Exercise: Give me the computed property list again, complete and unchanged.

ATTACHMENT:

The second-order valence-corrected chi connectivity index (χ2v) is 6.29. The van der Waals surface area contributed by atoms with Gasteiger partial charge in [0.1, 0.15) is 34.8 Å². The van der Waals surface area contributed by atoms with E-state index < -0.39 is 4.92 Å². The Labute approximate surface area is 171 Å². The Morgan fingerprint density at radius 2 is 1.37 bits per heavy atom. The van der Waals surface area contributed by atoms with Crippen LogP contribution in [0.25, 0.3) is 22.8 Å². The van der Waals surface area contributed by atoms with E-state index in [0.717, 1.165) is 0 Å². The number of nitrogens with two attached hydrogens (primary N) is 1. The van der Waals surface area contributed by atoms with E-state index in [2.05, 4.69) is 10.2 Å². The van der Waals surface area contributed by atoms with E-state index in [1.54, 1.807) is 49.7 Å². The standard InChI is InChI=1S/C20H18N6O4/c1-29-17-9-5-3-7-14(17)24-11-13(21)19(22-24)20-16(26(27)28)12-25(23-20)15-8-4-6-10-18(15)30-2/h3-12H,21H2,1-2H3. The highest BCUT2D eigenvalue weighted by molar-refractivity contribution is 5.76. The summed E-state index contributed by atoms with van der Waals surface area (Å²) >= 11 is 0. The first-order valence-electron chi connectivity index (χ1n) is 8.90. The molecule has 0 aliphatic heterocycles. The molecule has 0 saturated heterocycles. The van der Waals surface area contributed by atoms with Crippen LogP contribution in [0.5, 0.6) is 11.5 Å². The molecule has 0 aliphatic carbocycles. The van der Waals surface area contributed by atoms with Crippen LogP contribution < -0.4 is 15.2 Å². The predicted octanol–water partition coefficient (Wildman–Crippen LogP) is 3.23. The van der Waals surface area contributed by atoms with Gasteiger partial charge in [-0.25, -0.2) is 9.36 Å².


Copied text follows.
The second-order valence-corrected chi connectivity index (χ2v) is 6.29. The van der Waals surface area contributed by atoms with Gasteiger partial charge in [0.1, 0.15) is 34.8 Å². The van der Waals surface area contributed by atoms with E-state index < -0.39 is 4.92 Å². The Labute approximate surface area is 171 Å². The Morgan fingerprint density at radius 2 is 1.37 bits per heavy atom. The van der Waals surface area contributed by atoms with Crippen LogP contribution in [0.25, 0.3) is 22.8 Å². The van der Waals surface area contributed by atoms with E-state index in [0.717, 1.165) is 0 Å². The number of nitrogens with two attached hydrogens (primary N) is 1. The van der Waals surface area contributed by atoms with E-state index in [2.05, 4.69) is 10.2 Å². The van der Waals surface area contributed by atoms with E-state index in [1.54, 1.807) is 49.7 Å². The standard InChI is InChI=1S/C20H18N6O4/c1-29-17-9-5-3-7-14(17)24-11-13(21)19(22-24)20-16(26(27)28)12-25(23-20)15-8-4-6-10-18(15)30-2/h3-12H,21H2,1-2H3. The highest BCUT2D eigenvalue weighted by molar-refractivity contribution is 5.76. The summed E-state index contributed by atoms with van der Waals surface area (Å²) >= 11 is 0. The first-order valence-electron chi connectivity index (χ1n) is 8.90. The molecule has 0 aliphatic heterocycles. The molecule has 0 saturated heterocycles. The van der Waals surface area contributed by atoms with Crippen LogP contribution in [0.5, 0.6) is 11.5 Å². The molecule has 0 aliphatic carbocycles. The van der Waals surface area contributed by atoms with Crippen LogP contribution < -0.4 is 15.2 Å². The predicted octanol–water partition coefficient (Wildman–Crippen LogP) is 3.23. The van der Waals surface area contributed by atoms with Gasteiger partial charge in [-0.25, -0.2) is 9.36 Å².